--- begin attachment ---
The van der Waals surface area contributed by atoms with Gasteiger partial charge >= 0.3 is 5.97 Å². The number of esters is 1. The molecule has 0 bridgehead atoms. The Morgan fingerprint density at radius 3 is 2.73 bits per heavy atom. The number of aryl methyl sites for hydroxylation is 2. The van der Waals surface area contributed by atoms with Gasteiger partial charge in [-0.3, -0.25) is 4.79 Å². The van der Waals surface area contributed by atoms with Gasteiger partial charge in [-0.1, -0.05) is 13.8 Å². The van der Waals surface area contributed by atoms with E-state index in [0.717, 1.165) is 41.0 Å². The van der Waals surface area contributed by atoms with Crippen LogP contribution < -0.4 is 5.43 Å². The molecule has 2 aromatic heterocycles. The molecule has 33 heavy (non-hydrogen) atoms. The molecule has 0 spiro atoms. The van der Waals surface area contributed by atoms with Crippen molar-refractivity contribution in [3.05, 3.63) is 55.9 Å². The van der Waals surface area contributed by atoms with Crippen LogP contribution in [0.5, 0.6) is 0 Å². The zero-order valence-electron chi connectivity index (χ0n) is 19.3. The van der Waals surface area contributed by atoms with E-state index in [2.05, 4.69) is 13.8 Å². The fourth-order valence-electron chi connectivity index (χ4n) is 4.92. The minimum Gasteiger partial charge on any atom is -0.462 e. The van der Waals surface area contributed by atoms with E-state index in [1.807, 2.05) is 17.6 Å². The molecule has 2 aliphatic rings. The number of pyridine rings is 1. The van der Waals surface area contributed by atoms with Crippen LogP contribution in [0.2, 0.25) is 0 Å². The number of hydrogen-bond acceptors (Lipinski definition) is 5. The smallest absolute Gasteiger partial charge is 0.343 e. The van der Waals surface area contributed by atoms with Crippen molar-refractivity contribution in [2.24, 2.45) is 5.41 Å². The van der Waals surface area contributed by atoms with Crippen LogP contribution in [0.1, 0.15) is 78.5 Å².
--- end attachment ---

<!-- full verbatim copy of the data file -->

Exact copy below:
The van der Waals surface area contributed by atoms with Gasteiger partial charge >= 0.3 is 5.97 Å². The number of esters is 1. The molecule has 0 bridgehead atoms. The Morgan fingerprint density at radius 3 is 2.73 bits per heavy atom. The number of aryl methyl sites for hydroxylation is 2. The van der Waals surface area contributed by atoms with Gasteiger partial charge in [-0.3, -0.25) is 4.79 Å². The van der Waals surface area contributed by atoms with Gasteiger partial charge in [-0.1, -0.05) is 13.8 Å². The van der Waals surface area contributed by atoms with E-state index in [0.717, 1.165) is 41.0 Å². The van der Waals surface area contributed by atoms with Crippen LogP contribution < -0.4 is 5.43 Å². The molecule has 2 aromatic heterocycles. The molecule has 33 heavy (non-hydrogen) atoms. The molecule has 0 spiro atoms. The van der Waals surface area contributed by atoms with Crippen molar-refractivity contribution in [3.05, 3.63) is 55.9 Å². The van der Waals surface area contributed by atoms with Crippen LogP contribution in [0.5, 0.6) is 0 Å². The zero-order valence-electron chi connectivity index (χ0n) is 19.3. The van der Waals surface area contributed by atoms with E-state index in [2.05, 4.69) is 13.8 Å². The fourth-order valence-electron chi connectivity index (χ4n) is 4.92. The minimum Gasteiger partial charge on any atom is -0.462 e. The van der Waals surface area contributed by atoms with E-state index in [1.807, 2.05) is 17.6 Å². The molecule has 2 aliphatic rings. The number of pyridine rings is 1. The van der Waals surface area contributed by atoms with Crippen LogP contribution in [0.2, 0.25) is 0 Å². The number of hydrogen-bond acceptors (Lipinski definition) is 5. The smallest absolute Gasteiger partial charge is 0.343 e. The van der Waals surface area contributed by atoms with Crippen molar-refractivity contribution in [2.24, 2.45) is 5.41 Å². The van der Waals surface area contributed by atoms with Crippen LogP contribution in [0.1, 0.15) is 78.5 Å².